First of all, what is it exactly? I guess it is a pointer (LPC means long pointer constant), but what does "W" mean? Is it a specific pointer to a string or a pointer to a specific string? For example I want to close a Window named "TestWindow".

HWND g_hTest;
LPCWSTR a;
*a = ("TestWindow");
g_hTest = FindWindowEx(NULL, NULL, NULL, a);
DestroyWindow(g_hTest);

The code is illegal and it doesn't work since const char[6] cannot be converted to CONST WCHAR. I don't get it at all. I want to get a clear understanding of all these LPCWSTR, LPCSTR, LPSTR. I tried to find something , however I got confused even more. At msdn site FindWindowEx is declared as

HWND FindWindowEx(      
    HWND hwndParent,
    HWND hwndChildAfter,
    LPCTSTR lpszClass,
    LPCTSTR lpszWindow
);

So the last parameter is LPCSTR, and the compiler demands on LPCWSTR. Please help.

  • 37
    Welcome to Microsoft Hungarian notation. – Thomas Matthews Feb 9 '10 at 17:33
  • 1
    it actually makes for far more readable documentation, pity everything else about it sux. – Matt Joiner Feb 9 '10 at 17:39
  • @Thomas: This is not what Microsoft (or Simonyi for that matter) initially tagged Hungarian Notation. It's more or less the result of an accident, when the documentation group decided to exercise some "readability" improvements. They weren't developers and consequently the changes weren't graceful. Background information is available at Hugarian notation - it's my turn now :) – IInspectable Oct 21 '14 at 18:48
  • @IInspectable: Broken link – Nicolas Raoul Mar 4 '16 at 7:33
  • 1
    @IInspectable: Working link is blogs.msdn.microsoft.com/larryosterman/2004/06/22/… – Julius Bullinger Aug 8 '16 at 13:07
up vote 110 down vote accepted

LPCWSTR stands for "Long Pointer to Constant Wide String". The W stands for Wide and means that the string is stored in a 2 byte character vs. the normal char. Common for any C/C++ code that has to deal with non-ASCII only strings.=

To get a normal C literal string to assign to a LPCWSTR, you need to prefix it with L

LPCWSTR a = L"TestWindow";
  • 4
    Just to expand - the 'LONG' part is a hangover from 16bit windows and can be ignored (excpet you need it in the name) – Martin Beckett Feb 9 '10 at 16:51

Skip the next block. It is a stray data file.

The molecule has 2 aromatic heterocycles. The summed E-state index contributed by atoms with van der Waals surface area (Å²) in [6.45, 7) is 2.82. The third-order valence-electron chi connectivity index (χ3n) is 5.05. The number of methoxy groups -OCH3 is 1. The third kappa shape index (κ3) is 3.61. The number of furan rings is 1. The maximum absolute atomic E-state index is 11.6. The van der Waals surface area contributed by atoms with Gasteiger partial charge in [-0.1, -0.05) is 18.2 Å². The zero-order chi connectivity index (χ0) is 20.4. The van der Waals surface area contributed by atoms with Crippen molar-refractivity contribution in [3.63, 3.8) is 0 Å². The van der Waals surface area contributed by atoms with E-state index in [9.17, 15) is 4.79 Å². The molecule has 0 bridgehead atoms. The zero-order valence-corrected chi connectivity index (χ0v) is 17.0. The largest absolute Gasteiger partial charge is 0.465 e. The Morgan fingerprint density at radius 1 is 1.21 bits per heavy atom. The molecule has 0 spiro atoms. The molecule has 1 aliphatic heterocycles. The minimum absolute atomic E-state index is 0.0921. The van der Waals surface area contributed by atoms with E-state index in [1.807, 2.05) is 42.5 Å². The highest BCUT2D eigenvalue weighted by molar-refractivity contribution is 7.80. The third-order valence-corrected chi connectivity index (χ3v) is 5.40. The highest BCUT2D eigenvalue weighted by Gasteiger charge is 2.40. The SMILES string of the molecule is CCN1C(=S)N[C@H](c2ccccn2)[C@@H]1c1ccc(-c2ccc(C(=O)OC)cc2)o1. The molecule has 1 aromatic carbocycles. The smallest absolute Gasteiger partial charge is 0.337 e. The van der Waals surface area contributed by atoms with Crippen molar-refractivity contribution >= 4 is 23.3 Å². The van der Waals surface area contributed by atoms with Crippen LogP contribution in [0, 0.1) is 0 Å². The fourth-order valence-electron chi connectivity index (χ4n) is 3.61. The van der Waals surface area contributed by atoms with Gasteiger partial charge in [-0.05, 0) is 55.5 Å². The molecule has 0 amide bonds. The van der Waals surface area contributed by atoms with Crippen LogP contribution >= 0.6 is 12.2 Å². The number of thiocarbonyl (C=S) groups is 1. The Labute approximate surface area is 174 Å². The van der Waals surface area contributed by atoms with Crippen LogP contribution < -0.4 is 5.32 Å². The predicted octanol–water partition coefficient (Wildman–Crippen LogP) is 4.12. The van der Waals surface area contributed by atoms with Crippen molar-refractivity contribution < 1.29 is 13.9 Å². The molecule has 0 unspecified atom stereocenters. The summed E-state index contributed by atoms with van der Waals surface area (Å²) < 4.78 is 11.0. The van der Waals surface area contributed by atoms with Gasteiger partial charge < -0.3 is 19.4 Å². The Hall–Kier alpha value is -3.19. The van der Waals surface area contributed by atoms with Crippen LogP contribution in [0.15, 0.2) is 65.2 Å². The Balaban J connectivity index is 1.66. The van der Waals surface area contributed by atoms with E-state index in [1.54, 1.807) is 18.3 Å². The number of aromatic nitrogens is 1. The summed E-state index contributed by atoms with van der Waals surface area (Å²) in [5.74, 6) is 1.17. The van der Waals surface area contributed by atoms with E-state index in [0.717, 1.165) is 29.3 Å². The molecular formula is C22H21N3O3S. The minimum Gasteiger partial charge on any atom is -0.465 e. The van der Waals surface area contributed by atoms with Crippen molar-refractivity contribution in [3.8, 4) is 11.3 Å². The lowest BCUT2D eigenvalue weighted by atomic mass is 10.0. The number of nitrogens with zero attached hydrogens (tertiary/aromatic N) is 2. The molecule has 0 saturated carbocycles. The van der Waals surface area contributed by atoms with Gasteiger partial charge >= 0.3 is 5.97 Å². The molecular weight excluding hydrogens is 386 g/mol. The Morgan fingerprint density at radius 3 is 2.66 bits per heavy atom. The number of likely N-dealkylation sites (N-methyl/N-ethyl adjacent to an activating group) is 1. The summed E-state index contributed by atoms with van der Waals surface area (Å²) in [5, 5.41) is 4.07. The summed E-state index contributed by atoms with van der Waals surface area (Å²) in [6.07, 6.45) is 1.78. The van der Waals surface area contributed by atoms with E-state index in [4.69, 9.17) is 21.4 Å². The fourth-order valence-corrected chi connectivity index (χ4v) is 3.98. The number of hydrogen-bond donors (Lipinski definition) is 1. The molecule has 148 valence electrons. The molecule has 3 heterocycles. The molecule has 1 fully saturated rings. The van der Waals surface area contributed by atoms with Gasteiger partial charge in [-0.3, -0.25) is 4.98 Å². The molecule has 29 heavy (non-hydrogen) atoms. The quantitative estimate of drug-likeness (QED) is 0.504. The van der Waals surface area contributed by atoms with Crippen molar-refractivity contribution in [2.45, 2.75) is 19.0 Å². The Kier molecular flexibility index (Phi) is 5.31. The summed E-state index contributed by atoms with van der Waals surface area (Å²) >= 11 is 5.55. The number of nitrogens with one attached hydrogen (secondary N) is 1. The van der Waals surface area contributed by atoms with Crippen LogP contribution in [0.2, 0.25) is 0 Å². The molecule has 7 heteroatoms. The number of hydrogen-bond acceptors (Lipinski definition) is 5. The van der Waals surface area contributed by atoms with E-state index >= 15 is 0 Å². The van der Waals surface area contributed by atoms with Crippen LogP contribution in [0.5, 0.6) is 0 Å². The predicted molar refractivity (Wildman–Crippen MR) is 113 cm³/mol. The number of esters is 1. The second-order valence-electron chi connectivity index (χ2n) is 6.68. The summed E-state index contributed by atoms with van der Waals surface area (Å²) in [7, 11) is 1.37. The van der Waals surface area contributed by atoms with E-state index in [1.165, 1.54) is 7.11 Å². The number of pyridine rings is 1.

• 10
    "hangover from 16bit Windows" -- That's for sure! – John Dibling Feb 9 '10 at 17:05
  • 3
    Nope, it's correct. It was and is a 32 bits pointer. There are no "short" 16 bits pointers anymore, so you could complain if you manage to find a SPCWSTR. – MSalters Feb 10 '10 at 10:44
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    My God. L??? The letter L? Not even a function, L()? Just plain L? Who the heck came up with that?? – john ktejik Jan 6 '13 at 23:02
  • 9
    @user396483 It's common in many languages to add prefixes and suffixes to constants to change how they are represented, without changing their meaning to a human. For example, 36UL in C# is the same as (ulong)36 (ulong being an unsigned 64-bit integer). @ can be used in the same language as a prefix for strings, changing how they are parsed slightly. – Zenexer Jul 19 '13 at 13:58

LPCWSTR is equivalent to wchar_t const *. It's a pointer to a wide character string that won't be modified by the function call.

You can assign to LPCWSTRs by prepending a L to a string literal: LPCWSTR *myStr = L"Hello World";

LPCTSTR and any other T types, take a string type depending on the Unicode settings for your project. If _UNICODE is defined for your project, the use of T types is the same as the wide character forms, otherwise the Ansi forms. The appropriate function will also be called this way: FindWindowEx is defined as FindWindowExA or FindWindowExW depending on this definition.

It's a long pointer to a constant, wide string (i.e. a string of wide characters).

Since it's a wide string, you want to make your constant look like: L"TestWindow". I wouldn't create the intermediate a either, I'd just pass L"TestWindow" for the parameter:

ghTest = FindWindowEx(NULL, NULL, NULL, L"TestWindow");

If you want to be pedantically correct, an "LPCTSTR" is a "text" string -- a wide string in a Unicode build and a narrow string in an ANSI build, so you should use the appropriate macro:

ghTest = FindWindow(NULL, NULL, NULL, _T("TestWindow"));

Few people care about producing code that can compile for both Unicode and ANSI character sets though, and if you don't getting it to really work correctly can be quite a bit of extra work for little gain. In this particular case, there's not much extra work, but if you're manipulating strings, there's a whole set of string manipulation macros that resolve to the correct functions.

  • 1
    you don't need to be pedantically correct, use _T() if you're using constants like _T(MAIN_WINDOW) otherwise LMAIN_WINDOW will fail. – Rodolfo Nov 13 '12 at 22:56

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